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Tuesday 22 Aug 2017 | 15:17 | SYDNEY
Tuesday 22 Aug 2017 | 15:17 | SYDNEY

Has Downer changed his mind about Iraq?

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9 September 2008 17:38

There's a long interview with Alexander Downer in today's Australian, reflecting on his 11 years as Australia's foreign minister. It covers a broad range of subjects, but don't worry, it's not all dry policy talk. There are laughs as well:

Downer...has an interesting response when asked whether America tortures people: a spirited laugh. "Well, there's the waterboarding debate. How many people have they waterboarded? I saw Christopher Hitchens undertook a waterboarding experiment himself and decided it was definitely torture." He laughs again. "That's all I know of the waterboarding."

Hilarious, I know. Moving on, Downer's thoughts in this interview on why Australia supported the Iraq invasion struck me as new:

Downer's argument is that "the Iraq war was going to happen whatever we did".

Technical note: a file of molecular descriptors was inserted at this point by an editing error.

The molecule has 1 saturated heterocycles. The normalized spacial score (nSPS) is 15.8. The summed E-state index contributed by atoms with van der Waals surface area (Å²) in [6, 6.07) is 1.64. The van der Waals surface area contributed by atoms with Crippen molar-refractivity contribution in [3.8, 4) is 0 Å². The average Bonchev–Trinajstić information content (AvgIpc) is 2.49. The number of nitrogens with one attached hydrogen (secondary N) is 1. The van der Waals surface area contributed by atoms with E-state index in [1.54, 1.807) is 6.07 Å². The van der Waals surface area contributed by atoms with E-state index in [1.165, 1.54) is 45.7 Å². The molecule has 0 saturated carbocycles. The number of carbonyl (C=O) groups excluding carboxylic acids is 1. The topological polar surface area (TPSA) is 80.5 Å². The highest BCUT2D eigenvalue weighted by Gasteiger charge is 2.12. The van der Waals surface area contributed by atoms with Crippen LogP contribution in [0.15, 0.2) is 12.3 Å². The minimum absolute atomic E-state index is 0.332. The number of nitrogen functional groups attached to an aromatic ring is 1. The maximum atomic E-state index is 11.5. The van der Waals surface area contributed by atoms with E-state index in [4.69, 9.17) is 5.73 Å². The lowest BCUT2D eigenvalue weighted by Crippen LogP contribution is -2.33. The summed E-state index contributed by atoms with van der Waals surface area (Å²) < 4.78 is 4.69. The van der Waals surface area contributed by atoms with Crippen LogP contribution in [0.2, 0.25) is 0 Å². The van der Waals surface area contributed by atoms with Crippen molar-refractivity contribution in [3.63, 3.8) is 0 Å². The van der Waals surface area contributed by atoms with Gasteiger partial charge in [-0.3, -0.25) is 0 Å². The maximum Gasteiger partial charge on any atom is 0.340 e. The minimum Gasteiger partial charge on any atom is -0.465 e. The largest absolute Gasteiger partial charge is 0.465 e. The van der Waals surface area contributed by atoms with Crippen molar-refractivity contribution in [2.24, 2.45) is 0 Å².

"Some people say you could have gone and screamed in George Bush's face and told him not to do it. It wouldn't have mattered.

"The question is whether the Iraqi people are better off for there having been some Australian involvement or whether they're worse off for there having been some Australian involvement because it was going to happen anyway."

Why was the war going to happen anyway?

"Australia could not have stopped the Americans doing what they did in Iraq in 2003...therefore the question is, given that Australia was involved, was our involvement a positive involvement from the point of view of the Iraqi people or a negative involvement and my answer to that is unequivocally that it was a positive involvement. The Australian troops and the Australian aid workers in Iraq performed an admirable job."

There is some merit in the argument that if you cannot stop a disagreeable act, you can choose to participate in order to at least mitigate the consequences of that act. That seems to be what Downer is arguing here, and it is a defensible policy for a middle power like Australia. But it concedes more ground to the anti-war argument than Downer has allowed before, in that it is premised on the idea that the invasion was a bad idea. Australia just couldn't do anything to stop it.

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